After Jocee’s brother saw the show, he said he hated her character, which was the perfect compliment, since that was exactly the reaction she had hoped for.

Phoenix LaFreniere commented on the joys of more straightforward audience reactions: “If I say something and the audience laughs, that makes me so happy, and it makes me want to push harder to make the jokes funnier. And it inspires me to go through the show.”

Megan Manalad echoed that sentiment, saying, “There have been multiple times where maybe I’ve smiled or looked directly at a person [in the audience], and it really makes me happy, because sometimes I make that person smile, and I think, ‘Oh my God, they’re enjoying the show.’ And I think that’s what really pushes me on to keep performing.”

Which is not to say the process is without its bumps. Stage fright is actually common among the cast members.

Francesca Lazaro said, “I always get stage fright. It’s ironic, ‘cause I’ve always been performing. But there’s always that sense of like…they always say, ‘You’re gonna do great.’ But you always get the sense of, Will the audience enjoy it? That’s what makes me nervous. Not for me to mess up. But will the audience enjoy it? ‘Cause that’s always what we want to prioritize.”

Madison Moreno added, “When I get stage fright, it’s like ‘Oh my God, I don’t want to go onstage.’ I’ve had people push me onstage…”

Bumps and all, Gina Chai Harris, Center Stage’s Associate Director, thinks the experience of performing is invaluable to these teenagers’ personal growth: “Art in general is good for the kids. It teaches them a lot of life lessons. As they grow up and become adults and into their careers, I think it’s really good. This is one of those mediums where you can actually go on stage and talk and sing and dance. I mean, you’re acting, right? You can apply that to everyday life.” She even applies her artistic background to her own job, selling booze. “How you portray yourself. The professionalism. The discipline. The teamwork. Time management…But I also want them to take away memories, just good times, and a good feeling about themselves.”

Cast member Mikaila Parrish seconded that notion: “We’ve become family. I feel like people don’t understand why we become so close. I don’t understand how we become so close. We’re with each other during rehearsals. People are here to lift you up when you’re feeling down. It becomes like…For me, these people are my second family.”

“I would never smile,” Madison added. “And I was so shy. I remember my mom pushed me into auditions here. I remember Mei-Wan telling me to smile. And after that, I can’t stop smiling.”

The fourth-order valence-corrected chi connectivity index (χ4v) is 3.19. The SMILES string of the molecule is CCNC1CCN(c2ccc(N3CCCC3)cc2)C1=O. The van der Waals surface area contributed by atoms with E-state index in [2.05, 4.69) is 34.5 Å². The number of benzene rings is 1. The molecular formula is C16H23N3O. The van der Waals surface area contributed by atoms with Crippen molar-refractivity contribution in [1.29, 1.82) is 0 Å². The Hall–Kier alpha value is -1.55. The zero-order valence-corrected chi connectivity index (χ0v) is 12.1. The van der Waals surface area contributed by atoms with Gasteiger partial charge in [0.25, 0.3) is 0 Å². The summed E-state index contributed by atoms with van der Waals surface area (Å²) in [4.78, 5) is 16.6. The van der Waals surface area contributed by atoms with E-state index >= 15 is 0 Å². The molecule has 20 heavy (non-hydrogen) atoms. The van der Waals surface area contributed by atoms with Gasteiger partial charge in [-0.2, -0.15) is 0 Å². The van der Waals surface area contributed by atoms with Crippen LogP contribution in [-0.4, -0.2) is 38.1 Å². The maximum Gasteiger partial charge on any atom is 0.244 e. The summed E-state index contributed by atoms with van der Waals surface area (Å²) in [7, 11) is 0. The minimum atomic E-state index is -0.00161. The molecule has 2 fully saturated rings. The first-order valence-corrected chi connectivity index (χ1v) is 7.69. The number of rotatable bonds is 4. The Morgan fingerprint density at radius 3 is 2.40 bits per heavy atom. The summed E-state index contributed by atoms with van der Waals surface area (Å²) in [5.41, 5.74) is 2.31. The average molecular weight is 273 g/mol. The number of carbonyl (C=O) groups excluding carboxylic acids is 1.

The level of personal experience offered by Center Stage transcends whatever the school may have to offer in terms of prestige. Logan had some friends try to downplay her participation with Center Stage, but the way she put it, “Even though we might not have the best stage in the world, we might not have a lot of money, I know that we all put so much effort into this, because this is something that we love so much, that we work toward it as much as we can. I still see it as the highest thing ever.”

Fame hits the stage at The Milpitas Community Center (457 E Calaveras Blvd.) this Friday, August 3, at 7PM, and this Saturday, August 4, at 2:30PM and 7PM.

Don’t miss it.

(And you can learn more about Center Stage Performing Arts here: http://www.centerstagepa.org/)

 

Eric Shapiro
Eric Shapiro is a writer and filmmaker. He is the author of six critically acclaimed fiction books, among them the novella "It's Only Temporary" (2005), which appeared on Nightmare Magazine's list of the Top 100 Horror Books, and numerous short stories published in anthologies alongside work by H.P. Lovecraft, Ray Bradbury, Stephen King, Chuck Palahniuk, and many others. His nonfiction articles have been published on The Daily Dot, Ravishly, and The Good Men Project. His first feature film, "Rule of 3" (2010), won awards at the Fantasia International Film Festival and Shriekfest, and had its U.S. premiere at Fantastic Fest. His second feature film, "Living Things" (2014), was endorsed by PETA (People For The Ethical Treatment of Animals) and distributed by Cinema Libre Studio. In 2015, he won the 19th Annual Fade In Award for Thriller Screenplays. He was a founding partner of Ghostwriters Central, a writing and editing firm which received positive notices from The Wall Street Journal, Consumers Digest, and the TV program "Intelligence For Your Life." Eric has edited works published on The Huffington Post and Forbes, as well as two Bram Stoker Award-nominated novels.